"Elysium" is a gripping, visceral, disconcerting bit of business. Just as writer-director Neill Blomkamp intended.
Matt Damon stars as Max, a reluctant hero who, in trying to save his own life, might just change the course of his fellow Earth-bound inhabitants.
With his second feature, the South African-born director of 2009's "District 9" confirms he knows how to create a convincing, if ruined and morally compromised, vision of the future for multiplex audiences.
The movie opens in 2154 upon a long-devastated L.A. It's an image of dun desolation where a kind of daily chaos mixes it up with social regimentation.
Max is an ex-con working in a factory that builds the type of robots that keep citizens just like him in line, literally and figuratively.
Elysium is the name of the vast, upscale space station that orbits above Earth. But the movie's title also gives a heady nod to the fictional and perfect land the Greeks wrote about centuries ago.
Jodie Foster brings a chilly glare, a drawn mouth and a French accent to Elysium's secretary of defense, Delacourt. There's much to defend: "A way of life," as they say. And she's the hard-liner to do it.
Citizens here don't get sick: They slip into a machine and their cells are regenerated, lickety-split.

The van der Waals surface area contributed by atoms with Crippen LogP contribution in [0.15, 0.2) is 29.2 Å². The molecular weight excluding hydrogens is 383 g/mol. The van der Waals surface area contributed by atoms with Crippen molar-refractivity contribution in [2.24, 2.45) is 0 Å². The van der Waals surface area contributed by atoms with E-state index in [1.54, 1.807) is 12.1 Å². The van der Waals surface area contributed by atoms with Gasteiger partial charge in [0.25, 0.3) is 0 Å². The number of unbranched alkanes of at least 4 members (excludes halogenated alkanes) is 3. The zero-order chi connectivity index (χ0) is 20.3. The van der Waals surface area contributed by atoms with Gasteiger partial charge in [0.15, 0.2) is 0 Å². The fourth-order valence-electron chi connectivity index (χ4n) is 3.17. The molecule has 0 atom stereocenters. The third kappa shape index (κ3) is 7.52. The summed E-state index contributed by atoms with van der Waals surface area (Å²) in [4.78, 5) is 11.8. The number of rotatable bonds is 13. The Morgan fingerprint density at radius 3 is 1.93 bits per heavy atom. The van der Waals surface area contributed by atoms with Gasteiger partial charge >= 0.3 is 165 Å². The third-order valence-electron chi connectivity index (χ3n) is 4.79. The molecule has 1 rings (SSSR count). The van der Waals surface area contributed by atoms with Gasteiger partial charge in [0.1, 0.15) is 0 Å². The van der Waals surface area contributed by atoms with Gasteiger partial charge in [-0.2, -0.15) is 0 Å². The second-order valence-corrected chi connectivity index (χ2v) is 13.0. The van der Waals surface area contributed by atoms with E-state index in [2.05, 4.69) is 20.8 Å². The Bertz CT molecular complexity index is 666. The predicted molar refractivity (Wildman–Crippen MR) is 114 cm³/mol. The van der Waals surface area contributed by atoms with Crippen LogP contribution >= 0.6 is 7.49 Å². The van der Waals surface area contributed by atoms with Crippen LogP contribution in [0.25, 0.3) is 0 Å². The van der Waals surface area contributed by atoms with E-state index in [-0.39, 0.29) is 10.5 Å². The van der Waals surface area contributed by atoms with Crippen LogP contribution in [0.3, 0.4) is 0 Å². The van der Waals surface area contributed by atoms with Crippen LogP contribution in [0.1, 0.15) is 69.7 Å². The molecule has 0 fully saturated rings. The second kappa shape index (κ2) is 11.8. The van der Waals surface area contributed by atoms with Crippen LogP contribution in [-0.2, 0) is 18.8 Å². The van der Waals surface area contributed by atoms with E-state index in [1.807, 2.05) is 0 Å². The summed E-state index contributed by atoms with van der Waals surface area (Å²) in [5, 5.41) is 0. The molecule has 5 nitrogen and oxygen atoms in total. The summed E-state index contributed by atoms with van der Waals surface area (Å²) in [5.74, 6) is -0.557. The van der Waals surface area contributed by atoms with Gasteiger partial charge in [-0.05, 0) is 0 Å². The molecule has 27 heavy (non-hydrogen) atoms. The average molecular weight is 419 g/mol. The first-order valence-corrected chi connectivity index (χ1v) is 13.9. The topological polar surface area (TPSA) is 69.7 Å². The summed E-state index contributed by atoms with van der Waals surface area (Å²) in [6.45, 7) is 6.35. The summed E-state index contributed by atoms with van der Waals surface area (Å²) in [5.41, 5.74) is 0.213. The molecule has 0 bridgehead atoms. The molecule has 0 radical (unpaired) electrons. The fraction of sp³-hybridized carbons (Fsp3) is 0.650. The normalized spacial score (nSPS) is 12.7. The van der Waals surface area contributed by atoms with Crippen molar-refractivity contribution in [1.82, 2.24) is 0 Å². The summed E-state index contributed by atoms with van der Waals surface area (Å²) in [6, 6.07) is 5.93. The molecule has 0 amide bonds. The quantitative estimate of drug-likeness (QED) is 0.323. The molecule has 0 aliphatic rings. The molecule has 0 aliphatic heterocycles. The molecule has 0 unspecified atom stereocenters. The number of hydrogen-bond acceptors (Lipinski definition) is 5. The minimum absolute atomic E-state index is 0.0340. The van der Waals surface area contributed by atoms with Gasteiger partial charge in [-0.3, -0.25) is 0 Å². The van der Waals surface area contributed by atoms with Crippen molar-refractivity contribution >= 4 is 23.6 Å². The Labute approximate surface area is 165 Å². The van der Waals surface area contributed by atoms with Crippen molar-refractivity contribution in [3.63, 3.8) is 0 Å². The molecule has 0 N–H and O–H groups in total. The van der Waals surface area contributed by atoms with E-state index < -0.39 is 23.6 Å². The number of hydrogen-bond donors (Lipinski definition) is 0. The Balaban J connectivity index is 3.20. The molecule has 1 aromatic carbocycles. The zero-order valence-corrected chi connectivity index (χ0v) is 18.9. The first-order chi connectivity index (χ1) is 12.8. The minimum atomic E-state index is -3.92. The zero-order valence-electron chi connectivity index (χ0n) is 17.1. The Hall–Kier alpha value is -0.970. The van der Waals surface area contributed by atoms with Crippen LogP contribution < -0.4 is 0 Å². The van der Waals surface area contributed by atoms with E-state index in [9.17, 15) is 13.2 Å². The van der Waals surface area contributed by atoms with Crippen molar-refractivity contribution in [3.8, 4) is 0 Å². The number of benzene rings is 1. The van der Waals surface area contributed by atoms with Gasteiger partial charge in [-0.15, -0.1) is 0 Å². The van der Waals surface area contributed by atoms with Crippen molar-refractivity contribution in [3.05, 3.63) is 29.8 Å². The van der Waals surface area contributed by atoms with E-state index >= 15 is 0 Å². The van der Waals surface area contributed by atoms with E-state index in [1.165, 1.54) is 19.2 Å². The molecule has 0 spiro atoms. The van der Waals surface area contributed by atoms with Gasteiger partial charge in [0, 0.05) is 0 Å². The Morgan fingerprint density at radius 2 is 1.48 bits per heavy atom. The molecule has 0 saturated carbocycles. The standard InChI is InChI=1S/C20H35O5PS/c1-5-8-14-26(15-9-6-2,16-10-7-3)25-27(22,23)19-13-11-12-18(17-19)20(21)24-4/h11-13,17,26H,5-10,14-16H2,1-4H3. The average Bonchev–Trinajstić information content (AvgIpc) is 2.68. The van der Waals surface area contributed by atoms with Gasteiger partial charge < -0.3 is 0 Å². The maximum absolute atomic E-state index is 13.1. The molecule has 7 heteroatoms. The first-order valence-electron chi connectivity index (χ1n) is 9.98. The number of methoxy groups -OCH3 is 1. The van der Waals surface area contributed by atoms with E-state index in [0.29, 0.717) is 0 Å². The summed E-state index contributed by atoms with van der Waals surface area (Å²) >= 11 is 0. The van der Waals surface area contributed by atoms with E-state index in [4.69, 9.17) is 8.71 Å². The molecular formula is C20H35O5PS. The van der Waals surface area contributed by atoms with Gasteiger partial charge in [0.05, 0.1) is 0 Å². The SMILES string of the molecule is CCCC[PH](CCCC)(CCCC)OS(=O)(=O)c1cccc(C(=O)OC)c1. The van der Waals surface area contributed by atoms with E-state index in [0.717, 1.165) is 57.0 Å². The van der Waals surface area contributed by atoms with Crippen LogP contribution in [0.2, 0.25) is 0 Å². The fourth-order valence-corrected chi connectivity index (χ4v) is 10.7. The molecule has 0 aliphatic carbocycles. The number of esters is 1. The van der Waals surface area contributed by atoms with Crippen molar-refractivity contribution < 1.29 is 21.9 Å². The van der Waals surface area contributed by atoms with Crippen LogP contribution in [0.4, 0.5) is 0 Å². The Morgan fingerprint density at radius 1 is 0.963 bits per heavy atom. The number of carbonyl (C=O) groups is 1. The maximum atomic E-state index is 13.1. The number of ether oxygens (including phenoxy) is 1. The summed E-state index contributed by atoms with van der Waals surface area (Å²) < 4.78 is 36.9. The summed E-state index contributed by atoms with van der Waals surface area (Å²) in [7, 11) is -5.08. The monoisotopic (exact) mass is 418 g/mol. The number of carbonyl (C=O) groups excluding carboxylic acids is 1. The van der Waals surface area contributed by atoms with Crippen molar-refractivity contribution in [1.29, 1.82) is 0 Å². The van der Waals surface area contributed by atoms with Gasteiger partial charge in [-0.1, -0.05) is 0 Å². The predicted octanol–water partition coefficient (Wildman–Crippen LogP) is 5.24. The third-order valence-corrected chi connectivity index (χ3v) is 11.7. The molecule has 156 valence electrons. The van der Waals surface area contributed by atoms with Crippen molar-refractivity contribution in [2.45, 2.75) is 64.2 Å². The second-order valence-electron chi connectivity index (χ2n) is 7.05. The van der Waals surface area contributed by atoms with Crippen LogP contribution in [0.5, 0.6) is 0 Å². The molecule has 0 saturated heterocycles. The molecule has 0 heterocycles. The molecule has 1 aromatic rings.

When Kruger, the mercenary in Delacourt's employ (played by "District 9" star Sharlto Copley), gets grievously wounded, don't worry. It's hardly a spoiler to say he'll be back.
Health care is part of the allure the space station holds for those brave or desperate enough to hazard the journey across the space-border: They may be able to cure their loved ones if they're able to land on Elysium, escape capture - and get the right coding.
The director has a true talent for visually imagining worlds in conflict. Full of adrenaline-rousing action, "Elysium" seems to move effortlessly through the landscapes it creates: the slum Max and old partner in crime Julio (a soulful Diego Luna) live in, the spirit-crushing factory Max works at, the hospital his childhood friend Frey (Alice Braga) is a nurse at, the black-market and the nerve center of coyote/revolutionary Spider (Brazilian star Wagner Moura).
A sci-fi fable about what ails us at this peculiar moment, "Elysium" is not without flaws.
Its ruined Los Angeles appears overrun with Hispanics. Spanish is the language spoken at the orphanage Max is raised in.
Who's vision of catastrophic failure is this, exactly?
Then again, one might argue that the movie's vision of Elysium's lucky few also represents a fear/fantasy projection. Its 1-percenter world is as clean, lush and mostly white as Earth is dusty, desiccated and mostly populated by brown-skinned people. It's the extremes that doom us.